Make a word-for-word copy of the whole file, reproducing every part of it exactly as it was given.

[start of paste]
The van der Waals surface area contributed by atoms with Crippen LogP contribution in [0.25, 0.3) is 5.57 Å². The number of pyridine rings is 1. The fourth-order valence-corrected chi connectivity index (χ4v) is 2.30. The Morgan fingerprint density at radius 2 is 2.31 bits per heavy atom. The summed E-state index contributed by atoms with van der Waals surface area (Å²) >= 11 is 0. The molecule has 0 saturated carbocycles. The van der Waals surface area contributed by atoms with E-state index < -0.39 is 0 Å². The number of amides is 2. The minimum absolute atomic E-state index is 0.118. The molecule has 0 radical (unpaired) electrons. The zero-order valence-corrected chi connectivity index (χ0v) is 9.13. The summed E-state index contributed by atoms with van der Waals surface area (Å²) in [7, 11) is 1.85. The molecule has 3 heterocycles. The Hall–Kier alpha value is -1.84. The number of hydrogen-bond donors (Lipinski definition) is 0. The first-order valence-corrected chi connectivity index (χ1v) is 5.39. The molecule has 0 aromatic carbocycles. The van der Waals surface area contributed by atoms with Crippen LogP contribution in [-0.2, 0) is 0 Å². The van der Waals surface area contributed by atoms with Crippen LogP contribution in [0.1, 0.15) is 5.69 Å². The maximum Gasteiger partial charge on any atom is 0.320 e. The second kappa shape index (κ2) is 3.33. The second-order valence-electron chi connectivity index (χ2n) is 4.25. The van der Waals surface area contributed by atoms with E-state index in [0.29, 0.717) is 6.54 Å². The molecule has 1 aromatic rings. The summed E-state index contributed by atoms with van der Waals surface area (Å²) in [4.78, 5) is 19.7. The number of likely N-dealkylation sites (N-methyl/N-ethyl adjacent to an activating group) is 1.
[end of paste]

The van der Waals surface area contributed by atoms with Crippen LogP contribution in [0.25, 0.3) is 5.57 Å². The number of pyridine rings is 1. The fourth-order valence-corrected chi connectivity index (χ4v) is 2.30. The Morgan fingerprint density at radius 2 is 2.31 bits per heavy atom. The summed E-state index contributed by atoms with van der Waals surface area (Å²) >= 11 is 0. The molecule has 0 saturated carbocycles. The van der Waals surface area contributed by atoms with E-state index < -0.39 is 0 Å². The number of amides is 2. The minimum absolute atomic E-state index is 0.118. The molecule has 0 radical (unpaired) electrons. The zero-order valence-corrected chi connectivity index (χ0v) is 9.13. The summed E-state index contributed by atoms with van der Waals surface area (Å²) in [7, 11) is 1.85. The molecule has 3 heterocycles. The Hall–Kier alpha value is -1.84. The number of hydrogen-bond donors (Lipinski definition) is 0. The first-order valence-corrected chi connectivity index (χ1v) is 5.39. The molecule has 0 aromatic carbocycles. The van der Waals surface area contributed by atoms with Crippen LogP contribution in [-0.2, 0) is 0 Å². The van der Waals surface area contributed by atoms with Crippen LogP contribution in [0.1, 0.15) is 5.69 Å². The maximum Gasteiger partial charge on any atom is 0.320 e. The second kappa shape index (κ2) is 3.33. The second-order valence-electron chi connectivity index (χ2n) is 4.25. The van der Waals surface area contributed by atoms with E-state index in [0.29, 0.717) is 6.54 Å². The molecule has 1 aromatic rings. The summed E-state index contributed by atoms with van der Waals surface area (Å²) in [4.78, 5) is 19.7. The number of likely N-dealkylation sites (N-methyl/N-ethyl adjacent to an activating group) is 1.